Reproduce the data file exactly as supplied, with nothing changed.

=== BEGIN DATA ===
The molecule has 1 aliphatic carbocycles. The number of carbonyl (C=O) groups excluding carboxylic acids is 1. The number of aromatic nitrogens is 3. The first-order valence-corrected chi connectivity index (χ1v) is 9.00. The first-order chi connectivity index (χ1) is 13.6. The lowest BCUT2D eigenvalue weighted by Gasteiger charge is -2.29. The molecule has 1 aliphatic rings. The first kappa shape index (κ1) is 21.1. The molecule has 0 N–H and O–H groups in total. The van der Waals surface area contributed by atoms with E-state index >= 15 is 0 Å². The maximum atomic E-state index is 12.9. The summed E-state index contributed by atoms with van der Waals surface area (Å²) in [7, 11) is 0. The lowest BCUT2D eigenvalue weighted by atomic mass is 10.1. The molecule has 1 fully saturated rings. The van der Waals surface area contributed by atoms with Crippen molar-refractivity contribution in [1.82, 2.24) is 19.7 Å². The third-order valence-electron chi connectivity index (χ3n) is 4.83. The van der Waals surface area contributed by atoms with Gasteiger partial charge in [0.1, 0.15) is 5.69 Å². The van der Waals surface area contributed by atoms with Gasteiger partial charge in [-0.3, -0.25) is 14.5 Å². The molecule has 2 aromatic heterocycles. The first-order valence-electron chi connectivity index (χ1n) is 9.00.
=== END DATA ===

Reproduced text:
The molecule has 1 aliphatic carbocycles. The number of carbonyl (C=O) groups excluding carboxylic acids is 1. The number of aromatic nitrogens is 3. The first-order valence-corrected chi connectivity index (χ1v) is 9.00. The first-order chi connectivity index (χ1) is 13.6. The lowest BCUT2D eigenvalue weighted by Gasteiger charge is -2.29. The molecule has 1 aliphatic rings. The first kappa shape index (κ1) is 21.1. The molecule has 0 N–H and O–H groups in total. The van der Waals surface area contributed by atoms with E-state index >= 15 is 0 Å². The maximum atomic E-state index is 12.9. The summed E-state index contributed by atoms with van der Waals surface area (Å²) in [7, 11) is 0. The lowest BCUT2D eigenvalue weighted by atomic mass is 10.1. The molecule has 1 fully saturated rings. The van der Waals surface area contributed by atoms with Crippen molar-refractivity contribution in [1.82, 2.24) is 19.7 Å². The third-order valence-electron chi connectivity index (χ3n) is 4.83. The van der Waals surface area contributed by atoms with Gasteiger partial charge in [0.1, 0.15) is 5.69 Å². The van der Waals surface area contributed by atoms with Gasteiger partial charge in [-0.3, -0.25) is 14.5 Å². The molecule has 2 aromatic heterocycles. The first-order valence-electron chi connectivity index (χ1n) is 9.00.